Various new kinds of software, we are endlessly being told, are the Next Big Thing, just about to disrupt like a volcano of New e-Things that will certainly upend all of the things in the next X years. After you’ve read enough in this genre, it turns into a guessing game: will they put X at 5 years, or 9, or 7? You can usually tell by the adjectives in the first three sentences, as the rhetoric is at best overblown Ciceronian pomp and at worst Ted Talk runoff. I like to fill out a bingo card seeing how many rhetorical and ideological crimes I can identify in a given breathless Medium “article” promoting a new startup, written by someone literally overleveraged in the success of its product offering. Here’s a partial list, in case you want to make up bingo cards of your own:
- Misappropriated macroeconomic jargon
- Consequences of disruption and other economic violence naturalized and downplayed via bastardized theories by Darwin or Malthus
- Milton Friedman-esque swipes at central banks as irredeemable cabals that hate freedom
- The word “gamechanger”
- Endruns around anti-trust law dressed up as Quantum Leaps for Mankind
- Any pricepoint under $150/month dismissed as “less than you spend on your coffee every morning”
- A photo of a “founder” or two standing on a stage at a trade show, preferably wearing a cordless mic
- Market prolepsis
- Smarmy appeals to how obviously governments can’t be trusted with the task of regulation, or with “data” itself
Venture capital is the real audience of these missives, and, as Mike Judge’s blunt, Aspie CEO seminally quips on the HBO comedy, Silicon Valley, “The stock is the product.” The winner of this debate tournament is whoever promises the most disruption, since that is what the gamblers came to bet on. As we say in Spanish, “A río revuelto, ganancia de pescadores"—when the waters are choppy, [only] the fisherman comes out ahead. (And no, there are not fisherwomen in this analogy.)
These mammoth disruptions very rarely correspond to giant technical leaps, however; most of them are results of the tiniest of innovations in user experience design, marketing, or convenience engineering. From a computer science point of view, these disruptive apps are apex predators on many levels. They centralize or repackage the data traces left by human experience in a tidy, privatized bureaucracy of monetizable information, but to do so, they stand on the shoulders of data processing giants, mammoth infrastructural investments, decades-long collective refinements funding by private-public partnerships and backroom deals with national-security agencies. In just a few short decades, to the tune of neoliberalism’s mantra (“but who will pay for it, surely not me, or us?”), all of this mammoth infrastructural apparatus was rapidly and irrevocably privatized in both legal substance and public perception. The casino of speculative finance not only wrested away from government any control or even regulatory power over the internet “industry,” but in the process it has also convinced the public that many new, dangerous economic practices and social structures are permanent, natural, and inherent to “the internet age”.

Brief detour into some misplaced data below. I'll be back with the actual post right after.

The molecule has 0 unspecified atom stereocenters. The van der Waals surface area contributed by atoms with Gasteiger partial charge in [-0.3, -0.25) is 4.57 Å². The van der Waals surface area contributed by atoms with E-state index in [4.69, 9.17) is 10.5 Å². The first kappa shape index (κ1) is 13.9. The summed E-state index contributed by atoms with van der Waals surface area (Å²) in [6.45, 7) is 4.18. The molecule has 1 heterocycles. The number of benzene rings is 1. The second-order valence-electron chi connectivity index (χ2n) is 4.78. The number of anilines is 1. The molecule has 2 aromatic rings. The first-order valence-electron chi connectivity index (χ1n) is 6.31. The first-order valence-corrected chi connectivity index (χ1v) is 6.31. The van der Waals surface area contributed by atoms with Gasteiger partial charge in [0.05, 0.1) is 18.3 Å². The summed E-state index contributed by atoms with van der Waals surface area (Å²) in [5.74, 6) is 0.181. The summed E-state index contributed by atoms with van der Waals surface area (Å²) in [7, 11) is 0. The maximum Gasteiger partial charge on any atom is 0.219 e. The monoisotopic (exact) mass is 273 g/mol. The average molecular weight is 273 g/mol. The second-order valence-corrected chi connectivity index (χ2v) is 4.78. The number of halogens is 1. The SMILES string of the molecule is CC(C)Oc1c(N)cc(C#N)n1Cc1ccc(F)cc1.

Increasingly, access to monetizable data is distributed even less fairly than access to capital or to credit, while we keep being told ad nauseum that this is just how the internet works, end of story. As public distrust and even anger grows towards the ever-consolidating data traps holding our baby photos and high school acquaintances hostage, we are told that there is no alternative to trading privacy and anonymity for access to a public sphere hosted on private servers and monetized for shareholders. The internet has been defined as a giant machine trading us convenience for our data, which it must necessarily convert into fodder for “machine learning” (aka job-eviscerating automation) and dividends for shareholders (offshored and undertaxed, if taxed at all). We are told that our private thoughts and personal details are the lifeblood of the whole system, that without our data there is no there there, that no business or information technology or convenience is imaginable without it.
I am here to tell you, dear reader, that the next big thing in software is the opposite of all that naturalized and coercive data profiteering. The Next Big Thing is granular and total control over all the data pertaining to your “account” anywhere you open one, with no other data held there, and none of that data shared with anyone else. The next internet will not be a giant pyramid scheme devised to pry your data from you and then sell it to third parties. The Next Big Thing is not privacy or anonymity, although it includes a systematic right to exercise both a lot more easily and often. The Next Big Thing is granular data sovereignty and more sophisticated interactions of the public and private spheres. The Next Big Thing is Self-Sovereign Identity, as it is called among its devoted nerds. You are the Next Big Thing.